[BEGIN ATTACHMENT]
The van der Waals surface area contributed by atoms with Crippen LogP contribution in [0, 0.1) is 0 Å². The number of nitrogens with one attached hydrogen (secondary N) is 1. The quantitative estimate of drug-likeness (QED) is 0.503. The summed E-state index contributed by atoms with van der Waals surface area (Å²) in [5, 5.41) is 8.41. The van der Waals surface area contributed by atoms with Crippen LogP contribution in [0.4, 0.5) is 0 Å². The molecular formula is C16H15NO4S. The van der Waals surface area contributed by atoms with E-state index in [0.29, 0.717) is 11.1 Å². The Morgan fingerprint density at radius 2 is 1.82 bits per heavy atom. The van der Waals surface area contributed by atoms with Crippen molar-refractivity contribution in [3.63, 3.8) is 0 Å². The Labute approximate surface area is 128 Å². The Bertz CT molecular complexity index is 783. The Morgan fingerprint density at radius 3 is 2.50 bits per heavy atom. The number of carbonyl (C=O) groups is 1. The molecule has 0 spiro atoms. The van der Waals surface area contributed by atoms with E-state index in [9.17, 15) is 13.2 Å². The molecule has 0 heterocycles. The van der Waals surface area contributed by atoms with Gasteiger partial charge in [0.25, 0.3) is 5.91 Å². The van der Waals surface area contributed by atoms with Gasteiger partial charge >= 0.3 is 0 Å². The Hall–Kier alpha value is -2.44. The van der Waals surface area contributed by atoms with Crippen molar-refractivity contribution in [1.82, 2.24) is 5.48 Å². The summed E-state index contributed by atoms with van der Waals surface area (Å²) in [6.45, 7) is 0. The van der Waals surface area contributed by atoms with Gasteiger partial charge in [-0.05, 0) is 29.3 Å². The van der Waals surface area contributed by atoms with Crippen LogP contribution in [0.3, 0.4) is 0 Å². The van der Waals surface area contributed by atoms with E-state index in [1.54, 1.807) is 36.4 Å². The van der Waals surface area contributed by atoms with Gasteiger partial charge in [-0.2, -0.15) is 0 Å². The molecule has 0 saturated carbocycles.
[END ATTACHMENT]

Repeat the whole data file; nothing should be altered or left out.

The van der Waals surface area contributed by atoms with Crippen LogP contribution in [0, 0.1) is 0 Å². The number of nitrogens with one attached hydrogen (secondary N) is 1. The quantitative estimate of drug-likeness (QED) is 0.503. The summed E-state index contributed by atoms with van der Waals surface area (Å²) in [5, 5.41) is 8.41. The van der Waals surface area contributed by atoms with Crippen LogP contribution in [0.4, 0.5) is 0 Å². The molecular formula is C16H15NO4S. The van der Waals surface area contributed by atoms with E-state index in [0.29, 0.717) is 11.1 Å². The Morgan fingerprint density at radius 2 is 1.82 bits per heavy atom. The van der Waals surface area contributed by atoms with Crippen molar-refractivity contribution in [3.63, 3.8) is 0 Å². The Labute approximate surface area is 128 Å². The Bertz CT molecular complexity index is 783. The Morgan fingerprint density at radius 3 is 2.50 bits per heavy atom. The number of carbonyl (C=O) groups is 1. The molecule has 0 spiro atoms. The van der Waals surface area contributed by atoms with E-state index in [9.17, 15) is 13.2 Å². The molecule has 0 heterocycles. The van der Waals surface area contributed by atoms with Gasteiger partial charge in [0.25, 0.3) is 5.91 Å². The van der Waals surface area contributed by atoms with Gasteiger partial charge >= 0.3 is 0 Å². The Hall–Kier alpha value is -2.44. The van der Waals surface area contributed by atoms with Crippen molar-refractivity contribution in [1.82, 2.24) is 5.48 Å². The summed E-state index contributed by atoms with van der Waals surface area (Å²) in [6.45, 7) is 0. The van der Waals surface area contributed by atoms with Gasteiger partial charge in [-0.05, 0) is 29.3 Å². The van der Waals surface area contributed by atoms with Crippen LogP contribution in [0.3, 0.4) is 0 Å². The van der Waals surface area contributed by atoms with E-state index in [1.54, 1.807) is 36.4 Å². The van der Waals surface area contributed by atoms with Gasteiger partial charge in [-0.2, -0.15) is 0 Å². The molecule has 0 saturated carbocycles.